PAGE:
Brian Leeds DeMarco

Associate Head for Undergraduate Programs


Brian Leeds DeMarco

Primary Research Area

  • AMO / Quantum Physics
229 Loomis Laboratory
329 Loomis Laboratory


Professor Brian DeMarco received his B.A. in physics, with a mathematics minor, from the State University of New York at Geneseo in 1996, graduating summa cum laude. As an undergraduate researcher, he worked on calibrating and developing neutron detectors for laser driven inertial confinement fusion experiments at the Lab for Laser Energetics.

He earned a Ph.D. in physics from the University of Colorado at Boulder (2001), where he extended magnetic trapping and evaporative cooling techniques to create the first quantum degenerate Fermi gas of atoms. This achievement merited Science magazine's imprimatur as one of the top ten scientific discoveries of 1999 and earned DeMarco the first JILA Scientific Achievement Award. In 2002, he received the American Physical Society's Division of Atomic, Molecular, and Optical Physics Thesis Award.

From 2001-2003, he was a National Research Council postdoctoral research fellow, working with David Wineland at the National Institute of Standards and Technology (Boulder) on quantum computing experiments with trapped atomic ions. DeMarco's work with the Ion Storage Group focused on developing improved quantum logic elements and "scaling-up" the complexity of quantum information processing tasks with trapped ions.

Professor DeMarco joined the Department of Physics at Illinois in August 2003. In October 2005, he was among 18 young physics researchers selected as finalists in a global competition to participate in Amazing Light: Visions for Discovery, an international symposium focused on exploring and advancing innovative research in physics and astronomy inspired by, and honoring the leadership and vision of, Charles Townes, winner of the 1964 Nobel Prize in physics. The symposium brought together renowned scholars and researchers, including 20 Nobel laureates, to explore the extraordinary challenges of 21st Century physics and cosmology. DeMarco won first place in the Quantum Physics category for his research aimed at realizing quantum simulation using atoms trapped in an optical lattice.

Prof. DeMarco is the recipient of an NSF CAREER award, ONR Young Investigator award, and a Sloan Foundation Fellowship.

Prof. DeMarco has served on the DAMOP Executive Committee, the review panel for NRC postdoctoral fellowships, the National Research Council Committee on AMO Science (CAMOS), the APS March Meeting and DAMOP program committee, and the APS DAMOP Thesis Prize committee. He currently serves on the APS Davisson-Germer Prize Committee, the APS Panel on Public Affairs (POPA), and the National Academy of Science Intelligence Science and Technology Experts Group (ISTEG). Prof. DeMarco is currently Chair of the NASA Fundamental Physical Sciences Standing Review Board and was in the 2016-2017 class of the Defense Sciences Study Group.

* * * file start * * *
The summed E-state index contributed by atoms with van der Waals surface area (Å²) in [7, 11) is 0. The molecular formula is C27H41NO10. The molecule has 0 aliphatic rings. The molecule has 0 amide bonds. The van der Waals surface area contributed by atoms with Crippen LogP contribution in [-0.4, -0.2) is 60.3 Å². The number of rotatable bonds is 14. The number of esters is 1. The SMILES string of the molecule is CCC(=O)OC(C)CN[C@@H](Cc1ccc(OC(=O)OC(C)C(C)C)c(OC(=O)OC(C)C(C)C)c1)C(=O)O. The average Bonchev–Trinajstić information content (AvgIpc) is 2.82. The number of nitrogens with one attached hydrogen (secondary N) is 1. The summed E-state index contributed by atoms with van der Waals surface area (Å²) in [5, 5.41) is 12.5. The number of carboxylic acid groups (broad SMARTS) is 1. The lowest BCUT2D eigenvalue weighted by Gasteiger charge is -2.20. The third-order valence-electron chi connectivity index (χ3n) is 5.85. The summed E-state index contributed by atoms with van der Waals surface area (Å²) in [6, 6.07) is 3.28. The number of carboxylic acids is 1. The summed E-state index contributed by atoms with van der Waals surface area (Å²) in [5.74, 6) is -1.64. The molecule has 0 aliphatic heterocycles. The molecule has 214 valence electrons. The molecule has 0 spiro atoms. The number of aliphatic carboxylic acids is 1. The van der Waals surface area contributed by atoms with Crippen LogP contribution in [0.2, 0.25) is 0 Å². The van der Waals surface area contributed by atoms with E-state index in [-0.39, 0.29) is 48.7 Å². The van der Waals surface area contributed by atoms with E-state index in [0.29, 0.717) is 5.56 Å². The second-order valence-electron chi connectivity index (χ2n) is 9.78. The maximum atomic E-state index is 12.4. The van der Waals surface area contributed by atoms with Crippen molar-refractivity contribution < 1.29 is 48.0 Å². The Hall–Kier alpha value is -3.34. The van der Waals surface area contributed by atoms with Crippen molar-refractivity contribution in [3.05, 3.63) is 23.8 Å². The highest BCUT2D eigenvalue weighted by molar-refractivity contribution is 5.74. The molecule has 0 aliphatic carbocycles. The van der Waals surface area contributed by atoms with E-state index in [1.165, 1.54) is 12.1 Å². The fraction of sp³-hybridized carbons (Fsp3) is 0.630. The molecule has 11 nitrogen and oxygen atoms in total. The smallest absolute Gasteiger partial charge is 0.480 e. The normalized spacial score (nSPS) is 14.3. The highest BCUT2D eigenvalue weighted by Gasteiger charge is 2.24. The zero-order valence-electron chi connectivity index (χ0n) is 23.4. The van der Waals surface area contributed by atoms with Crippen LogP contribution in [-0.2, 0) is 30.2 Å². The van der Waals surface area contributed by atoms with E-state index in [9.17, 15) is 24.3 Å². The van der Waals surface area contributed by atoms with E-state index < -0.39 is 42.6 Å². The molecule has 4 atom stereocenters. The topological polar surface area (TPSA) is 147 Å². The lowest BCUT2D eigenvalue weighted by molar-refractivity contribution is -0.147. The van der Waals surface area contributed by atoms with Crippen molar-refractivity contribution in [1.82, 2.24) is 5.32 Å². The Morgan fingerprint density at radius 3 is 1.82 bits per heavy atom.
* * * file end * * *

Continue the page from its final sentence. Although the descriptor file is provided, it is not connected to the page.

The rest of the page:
Research Statement

Prof. DeMarco's research program at the University of Illinois focuses on solving outstanding problems in condensed matter physics using ultra-cold atoms trapped in an optical lattice. This approach, of using one quantum system to emaluate another, is known as quantum simulation and was first proposed as a potentially revolutionary technique by Richard Feynmann. Current research problems being tackled by his team include the properties of the disordered Bose- and Fermi-Hubbard models, thermometry and cooling in strongly correlated lattice systems, and unique states of matter in spin-dependent optical lattices. DeMarco's group was the first identify the cross-over between quantum tunneling and thermal activation of phase slips in an optical lattice (published in Nature), the first to realize 3D Anderson localization of matter (published in Science), and the first to observe many-body localization. His group was also the first to trap atoms in a disordered optical lattice in a regime described by the disordered Bose-Hubbard and disordered Fermi-Hubabrd model.

DeMarco's research has been highlighted on the NSF LiveScience and Discoveries websites. One of his former Ph.D. students also has had a blog with Discover magazine.

Research Honors

  • American Physical Society Fellow, 2015
  • University of Illinois Willett Faculty Scholar Award, 2013
  • University of Illinois College of Engineering Excellence in Research Award, 2012
  • Vestal High School Hall of Fame Inductee, 2012
  • State University of New York at Geneseo Outstanding Young Alumnus Award, 2006
  • Sloan Foundation Research Fellowship, 2006
  • 1st prize in Quantum Physics session at the Amazing Light Young Scholars Competition, 2005 ( )
  • National Science Foundation CAREER Award, 2005
  • Office of Naval Research Outstanding Young Investigator Award, 2004
  • Michelson Post-doctoral Lectureship Prize, Case Western Reserve University, 2003
  • Atomic, Molecular, or Optical Physics Outstanding Doctoral Thesis Award (DAMOP thesis prize), American Physical Society, 2002
  • National Research Council (NRC) post-doctoral fellowship, 2001-2003
  • Science Magazine listed the article Onset of Fermi degeneracy in a trapped atomic gas among the Top Ten Scientific Breakthroughs of 1999

Semesters Ranked Excellent Teacher by Students

Fall 2016PHYS 496
Spring 2016PHYS 496
Fall 2015PHYS 499
Spring 2015PHYS 514